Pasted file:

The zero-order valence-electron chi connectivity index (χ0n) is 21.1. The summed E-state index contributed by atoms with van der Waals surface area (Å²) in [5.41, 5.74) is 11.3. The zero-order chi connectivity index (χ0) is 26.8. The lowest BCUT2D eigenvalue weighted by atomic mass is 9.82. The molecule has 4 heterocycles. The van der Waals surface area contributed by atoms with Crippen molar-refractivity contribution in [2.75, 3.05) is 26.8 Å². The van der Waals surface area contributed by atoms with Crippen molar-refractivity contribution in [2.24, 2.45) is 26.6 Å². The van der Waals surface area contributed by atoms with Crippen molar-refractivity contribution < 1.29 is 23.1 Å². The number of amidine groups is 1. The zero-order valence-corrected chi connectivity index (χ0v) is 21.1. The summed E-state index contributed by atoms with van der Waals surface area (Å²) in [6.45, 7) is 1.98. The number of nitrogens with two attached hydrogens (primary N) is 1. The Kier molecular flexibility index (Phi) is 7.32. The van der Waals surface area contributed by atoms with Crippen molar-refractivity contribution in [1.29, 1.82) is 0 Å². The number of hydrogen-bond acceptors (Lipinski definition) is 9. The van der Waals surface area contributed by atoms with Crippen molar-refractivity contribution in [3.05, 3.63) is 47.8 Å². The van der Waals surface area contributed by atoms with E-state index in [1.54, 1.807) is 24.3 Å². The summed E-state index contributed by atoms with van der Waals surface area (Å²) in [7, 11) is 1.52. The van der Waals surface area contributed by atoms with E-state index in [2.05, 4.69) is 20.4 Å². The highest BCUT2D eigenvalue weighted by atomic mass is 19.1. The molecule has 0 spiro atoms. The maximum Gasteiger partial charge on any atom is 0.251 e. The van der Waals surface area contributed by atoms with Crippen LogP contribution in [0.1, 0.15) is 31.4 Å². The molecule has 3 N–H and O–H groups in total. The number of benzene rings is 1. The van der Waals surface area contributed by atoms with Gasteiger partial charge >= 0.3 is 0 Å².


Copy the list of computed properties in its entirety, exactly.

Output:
The zero-order valence-electron chi connectivity index (χ0n) is 21.1. The summed E-state index contributed by atoms with van der Waals surface area (Å²) in [5.41, 5.74) is 11.3. The zero-order chi connectivity index (χ0) is 26.8. The lowest BCUT2D eigenvalue weighted by atomic mass is 9.82. The molecule has 4 heterocycles. The van der Waals surface area contributed by atoms with Crippen molar-refractivity contribution in [2.75, 3.05) is 26.8 Å². The van der Waals surface area contributed by atoms with Crippen molar-refractivity contribution in [2.24, 2.45) is 26.6 Å². The van der Waals surface area contributed by atoms with Crippen molar-refractivity contribution < 1.29 is 23.1 Å². The number of amidine groups is 1. The zero-order valence-corrected chi connectivity index (χ0v) is 21.1. The summed E-state index contributed by atoms with van der Waals surface area (Å²) in [6.45, 7) is 1.98. The number of nitrogens with two attached hydrogens (primary N) is 1. The Kier molecular flexibility index (Phi) is 7.32. The van der Waals surface area contributed by atoms with Crippen molar-refractivity contribution in [1.29, 1.82) is 0 Å². The number of hydrogen-bond acceptors (Lipinski definition) is 9. The van der Waals surface area contributed by atoms with Crippen molar-refractivity contribution in [3.05, 3.63) is 47.8 Å². The van der Waals surface area contributed by atoms with E-state index in [1.54, 1.807) is 24.3 Å². The summed E-state index contributed by atoms with van der Waals surface area (Å²) in [7, 11) is 1.52. The van der Waals surface area contributed by atoms with E-state index in [2.05, 4.69) is 20.4 Å². The highest BCUT2D eigenvalue weighted by atomic mass is 19.1. The molecule has 0 spiro atoms. The maximum Gasteiger partial charge on any atom is 0.251 e. The van der Waals surface area contributed by atoms with Crippen LogP contribution in [0.1, 0.15) is 31.4 Å². The molecule has 3 N–H and O–H groups in total. The number of benzene rings is 1. The van der Waals surface area contributed by atoms with Gasteiger partial charge >= 0.3 is 0 Å².